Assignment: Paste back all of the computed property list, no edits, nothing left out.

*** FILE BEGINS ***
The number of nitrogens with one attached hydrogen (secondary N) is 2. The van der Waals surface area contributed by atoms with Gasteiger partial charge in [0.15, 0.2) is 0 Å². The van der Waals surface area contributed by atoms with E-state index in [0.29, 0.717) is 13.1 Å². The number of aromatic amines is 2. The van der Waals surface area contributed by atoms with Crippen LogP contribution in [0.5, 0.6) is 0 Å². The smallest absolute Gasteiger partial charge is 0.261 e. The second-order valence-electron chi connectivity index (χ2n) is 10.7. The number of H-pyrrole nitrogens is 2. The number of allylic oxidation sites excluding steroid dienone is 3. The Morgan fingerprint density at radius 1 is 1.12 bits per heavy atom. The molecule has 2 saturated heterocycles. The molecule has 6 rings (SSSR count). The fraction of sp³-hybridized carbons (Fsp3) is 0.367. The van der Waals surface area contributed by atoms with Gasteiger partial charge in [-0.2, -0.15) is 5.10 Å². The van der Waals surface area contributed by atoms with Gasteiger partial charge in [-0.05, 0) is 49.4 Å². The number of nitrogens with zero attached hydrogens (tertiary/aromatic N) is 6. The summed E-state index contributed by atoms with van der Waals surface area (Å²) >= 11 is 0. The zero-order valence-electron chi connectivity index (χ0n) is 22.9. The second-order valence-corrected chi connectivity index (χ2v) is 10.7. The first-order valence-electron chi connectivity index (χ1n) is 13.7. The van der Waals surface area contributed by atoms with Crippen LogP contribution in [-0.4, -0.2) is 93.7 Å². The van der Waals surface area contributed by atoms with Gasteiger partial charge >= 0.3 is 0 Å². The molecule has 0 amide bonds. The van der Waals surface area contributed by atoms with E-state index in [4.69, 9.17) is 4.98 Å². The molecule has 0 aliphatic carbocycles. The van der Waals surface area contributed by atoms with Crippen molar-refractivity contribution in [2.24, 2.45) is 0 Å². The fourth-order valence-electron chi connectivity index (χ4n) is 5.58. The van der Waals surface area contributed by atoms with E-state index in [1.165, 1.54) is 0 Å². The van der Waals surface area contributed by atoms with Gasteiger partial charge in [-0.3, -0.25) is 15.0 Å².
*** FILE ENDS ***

The number of nitrogens with one attached hydrogen (secondary N) is 2. The van der Waals surface area contributed by atoms with Gasteiger partial charge in [0.15, 0.2) is 0 Å². The van der Waals surface area contributed by atoms with E-state index in [0.29, 0.717) is 13.1 Å². The number of aromatic amines is 2. The van der Waals surface area contributed by atoms with Crippen LogP contribution in [0.5, 0.6) is 0 Å². The smallest absolute Gasteiger partial charge is 0.261 e. The second-order valence-electron chi connectivity index (χ2n) is 10.7. The number of H-pyrrole nitrogens is 2. The number of allylic oxidation sites excluding steroid dienone is 3. The Morgan fingerprint density at radius 1 is 1.12 bits per heavy atom. The molecule has 2 saturated heterocycles. The molecule has 6 rings (SSSR count). The fraction of sp³-hybridized carbons (Fsp3) is 0.367. The van der Waals surface area contributed by atoms with Gasteiger partial charge in [-0.2, -0.15) is 5.10 Å². The van der Waals surface area contributed by atoms with Gasteiger partial charge in [-0.05, 0) is 49.4 Å². The number of nitrogens with zero attached hydrogens (tertiary/aromatic N) is 6. The summed E-state index contributed by atoms with van der Waals surface area (Å²) >= 11 is 0. The zero-order valence-electron chi connectivity index (χ0n) is 22.9. The second-order valence-corrected chi connectivity index (χ2v) is 10.7. The first-order valence-electron chi connectivity index (χ1n) is 13.7. The van der Waals surface area contributed by atoms with Crippen LogP contribution in [-0.4, -0.2) is 93.7 Å². The van der Waals surface area contributed by atoms with Gasteiger partial charge >= 0.3 is 0 Å². The molecule has 0 amide bonds. The van der Waals surface area contributed by atoms with E-state index in [4.69, 9.17) is 4.98 Å². The molecule has 0 aliphatic carbocycles. The van der Waals surface area contributed by atoms with Crippen molar-refractivity contribution in [2.24, 2.45) is 0 Å². The fourth-order valence-electron chi connectivity index (χ4n) is 5.58. The van der Waals surface area contributed by atoms with E-state index in [1.165, 1.54) is 0 Å². The van der Waals surface area contributed by atoms with Gasteiger partial charge in [-0.3, -0.25) is 15.0 Å².